Tarzan the Terrible

By Edgar Rice Burroughs

Page 197

breasts
of all his followers than by any love or loyalty they might feel toward
him.

There is a Pal-ul-donian proverb setting forth a truth similar to that
contained in the old Scotch adage that "The best laid schemes o' mice
and men gang aft a-gley." Freely translated it might read, "He who
follows the right trail sometimes reaches the wrong destination," and
such apparently was the fate that lay in the footsteps of the great
chieftain of the north and his godlike ally.

Tarzan, more familiar with the windings of the corridors than his
fellows and having the advantage of the full light of the torch, which
at best was but a dim and flickering affair, was some distance ahead of
the others, and in his keen anxiety to close with the enemy he gave too
little thought to those who were to support him. Nor is this strange,
since from childhood the ape-man had been accustomed to fight the
battles of life single-handed so that it had become habitual for him to
depend solely upon his own cunning and prowess.

And so it was that he came into the upper corridor from which opened
the chambers of Lu-don and the lesser priests far in advance of his
warriors, and as he turned into this corridor with its dim cressets
flickering somberly, he saw another enter it from a corridor before
him--a warrior half carrying, half dragging the figure of a woman.
Instantly Tarzan recognized the gagged and fettered captive whom he had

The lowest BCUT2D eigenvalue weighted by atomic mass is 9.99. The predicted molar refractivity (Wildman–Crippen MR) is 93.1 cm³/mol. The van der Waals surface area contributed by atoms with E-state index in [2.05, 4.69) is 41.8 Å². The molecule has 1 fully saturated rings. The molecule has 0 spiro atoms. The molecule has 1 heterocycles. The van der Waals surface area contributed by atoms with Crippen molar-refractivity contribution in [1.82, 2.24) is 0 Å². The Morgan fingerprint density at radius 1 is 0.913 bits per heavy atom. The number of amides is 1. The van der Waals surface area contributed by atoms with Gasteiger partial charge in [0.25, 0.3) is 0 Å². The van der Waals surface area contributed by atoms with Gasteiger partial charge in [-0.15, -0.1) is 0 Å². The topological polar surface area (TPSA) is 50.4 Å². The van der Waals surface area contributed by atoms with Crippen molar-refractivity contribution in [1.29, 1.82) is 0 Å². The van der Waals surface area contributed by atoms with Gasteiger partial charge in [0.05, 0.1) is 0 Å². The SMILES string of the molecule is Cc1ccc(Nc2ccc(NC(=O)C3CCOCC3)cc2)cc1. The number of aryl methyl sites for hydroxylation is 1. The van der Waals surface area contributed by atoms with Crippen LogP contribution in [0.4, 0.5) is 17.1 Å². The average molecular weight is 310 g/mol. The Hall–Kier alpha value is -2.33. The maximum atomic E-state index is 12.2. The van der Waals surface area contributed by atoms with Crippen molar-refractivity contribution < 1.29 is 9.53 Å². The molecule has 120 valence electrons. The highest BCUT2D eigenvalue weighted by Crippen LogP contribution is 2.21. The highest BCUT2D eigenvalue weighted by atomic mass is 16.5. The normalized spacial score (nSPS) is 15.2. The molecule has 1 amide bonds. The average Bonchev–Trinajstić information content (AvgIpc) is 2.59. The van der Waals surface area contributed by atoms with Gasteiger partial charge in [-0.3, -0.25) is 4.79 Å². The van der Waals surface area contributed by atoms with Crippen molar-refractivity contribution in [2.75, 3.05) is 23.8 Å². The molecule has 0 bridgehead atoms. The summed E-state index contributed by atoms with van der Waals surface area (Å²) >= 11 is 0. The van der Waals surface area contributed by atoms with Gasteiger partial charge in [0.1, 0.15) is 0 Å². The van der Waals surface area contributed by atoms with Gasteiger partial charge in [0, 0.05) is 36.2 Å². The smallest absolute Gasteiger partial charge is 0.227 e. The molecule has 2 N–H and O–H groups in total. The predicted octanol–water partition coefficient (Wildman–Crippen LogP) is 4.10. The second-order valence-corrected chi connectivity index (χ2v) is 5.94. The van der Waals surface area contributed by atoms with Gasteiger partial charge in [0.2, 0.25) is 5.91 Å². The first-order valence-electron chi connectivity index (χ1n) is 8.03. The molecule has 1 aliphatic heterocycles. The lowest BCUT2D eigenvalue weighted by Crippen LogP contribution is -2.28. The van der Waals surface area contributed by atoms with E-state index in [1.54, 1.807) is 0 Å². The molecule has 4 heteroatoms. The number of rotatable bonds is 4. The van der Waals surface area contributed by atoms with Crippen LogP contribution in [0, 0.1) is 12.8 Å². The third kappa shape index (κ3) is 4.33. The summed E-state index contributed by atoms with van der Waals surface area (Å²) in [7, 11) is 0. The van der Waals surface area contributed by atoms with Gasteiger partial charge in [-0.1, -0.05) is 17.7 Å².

thought safe in the palace of Ja-don at Ja-lur.

The warrior with the woman had seen Tarzan at the same instant that the
latter had discovered him. He heard the low beastlike growl that broke
from the ape-man's lips as he sprang forward to wrest his mate from her
captor and wreak upon him the vengeance that was in the Tarmangani's
savage heart. Across the corridor from Pan-sat was the entrance to a
smaller chamber. Into this he leaped carrying the woman with him.

Close behind came Tarzan of the Apes. He had cast aside his torch and
drawn the long knife that had been his father's. With the impetuosity
of a charging bull he rushed into the chamber in pursuit of Pan-sat to
find himself, when the hangings dropped behind him, in utter darkness.
Almost immediately there was a crash of stone on stone before him
followed a moment later by a similar crash behind. No other evidence
was necessary to announce to the ape-man that he was again a prisoner
in Lu-don's temple.

He stood perfectly still where he had halted at

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